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NCJ Number: 222532 Find in a Library
Title: Searching for Equilibrium: The Tenuous Nature of the Outcome Test
Journal: Justice Quarterly  Volume:25  Issue:1  Dated:March 2008  Pages:54-71
Author(s): Robin S. Engel; Rob Tillyer
Date Published: March 2008
Page Count: 18
Publisher: http://www.taylorandfrancis.com/ 
Type: Program/Project Evaluation; Test/Measurement
Format: Article
Language: English
Country: United States of America
Annotation: After summarizing the underlying assumptions of the "outcome test" for determining whether or not police engage in racial profiling in their stops/searches, this article argues that many of these assumptions are not met when applied to police search data, particularly the key underlying assumption, i.e., the principle of equilibrium.
Abstract: Advocates of the "outcome test" assume that if it can be shown that police stops/searches of drivers/pedestrians yield a disproportionately low rate of evidence "hits" in the resulting searches, then this is evidence that the police have made the stop for other than valid probable cause reasons, most likely because of the race/ethnicity of the suspect. This assumption fails because the outcome test has no way of controlling for all of the legitimate factors that might cause minority drivers to be searched at a higher rate than White drivers. It is therefore difficult to determine the true motivation behind a stop/search, regardless of whether evidence of a crime is found in the search. The inability of the outcome test (or any other statistical test currently used on traffic stop data) to determine the motivation of individual officers is related to Tomaskovic-Devey et al.'s (2004) description of the various types of racial bias. General equilibrium models are unable to distinguish between prejudices that motivate disproportionate stop/search rates based on various driver characteristics. For example, if police are stopping and searching higher proportions of minorities with low hit rates, it could be due to holding a stereotypical view that minorities are more likely to carry contraband rather than to racial bias. In fact, this belief may be true if measured under certain conditions, but untrue if measured under other conditions. 1 table and 28 references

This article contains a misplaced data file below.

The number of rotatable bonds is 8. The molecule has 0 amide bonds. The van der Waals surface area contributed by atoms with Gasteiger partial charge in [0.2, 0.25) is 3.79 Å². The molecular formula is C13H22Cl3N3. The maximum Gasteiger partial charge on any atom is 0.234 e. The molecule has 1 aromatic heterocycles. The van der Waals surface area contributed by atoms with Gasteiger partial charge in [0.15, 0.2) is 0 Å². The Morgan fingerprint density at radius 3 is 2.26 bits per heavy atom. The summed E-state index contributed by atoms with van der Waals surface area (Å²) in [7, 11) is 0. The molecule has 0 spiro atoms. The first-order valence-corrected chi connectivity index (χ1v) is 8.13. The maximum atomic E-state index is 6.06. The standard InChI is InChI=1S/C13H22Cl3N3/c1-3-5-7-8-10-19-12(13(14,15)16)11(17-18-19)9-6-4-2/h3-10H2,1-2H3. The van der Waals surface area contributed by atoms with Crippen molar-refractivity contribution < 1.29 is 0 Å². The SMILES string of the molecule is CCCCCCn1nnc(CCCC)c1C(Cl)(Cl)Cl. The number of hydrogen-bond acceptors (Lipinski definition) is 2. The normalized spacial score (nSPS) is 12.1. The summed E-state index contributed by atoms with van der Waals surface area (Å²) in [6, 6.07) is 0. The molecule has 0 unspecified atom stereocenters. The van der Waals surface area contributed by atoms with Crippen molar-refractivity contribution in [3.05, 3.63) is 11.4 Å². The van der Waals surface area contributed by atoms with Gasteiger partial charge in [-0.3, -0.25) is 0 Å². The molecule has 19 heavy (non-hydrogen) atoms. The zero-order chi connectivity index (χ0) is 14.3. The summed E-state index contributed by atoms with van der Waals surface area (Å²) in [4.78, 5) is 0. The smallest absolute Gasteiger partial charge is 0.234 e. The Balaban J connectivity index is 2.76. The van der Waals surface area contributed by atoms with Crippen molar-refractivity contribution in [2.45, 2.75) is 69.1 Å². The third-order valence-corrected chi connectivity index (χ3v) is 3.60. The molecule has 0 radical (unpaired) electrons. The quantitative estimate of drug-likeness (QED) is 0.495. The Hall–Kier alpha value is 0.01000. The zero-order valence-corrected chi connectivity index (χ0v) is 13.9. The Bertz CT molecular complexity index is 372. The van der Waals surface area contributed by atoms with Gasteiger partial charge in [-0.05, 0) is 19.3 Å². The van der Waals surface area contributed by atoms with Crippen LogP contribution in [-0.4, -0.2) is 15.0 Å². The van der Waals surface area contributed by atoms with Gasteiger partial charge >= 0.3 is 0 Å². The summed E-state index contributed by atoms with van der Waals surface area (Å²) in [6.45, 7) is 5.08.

Main Term(s): Profiling; Testing and measurement; Vehicle stops
Index Term(s): Mathematical modeling; Police discretion; Police policies and procedures; Racial discrimination; Search and seizure; Stop and frisk
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http://www.ncjrs.gov/App/publications/abstract.aspx?ID=244433

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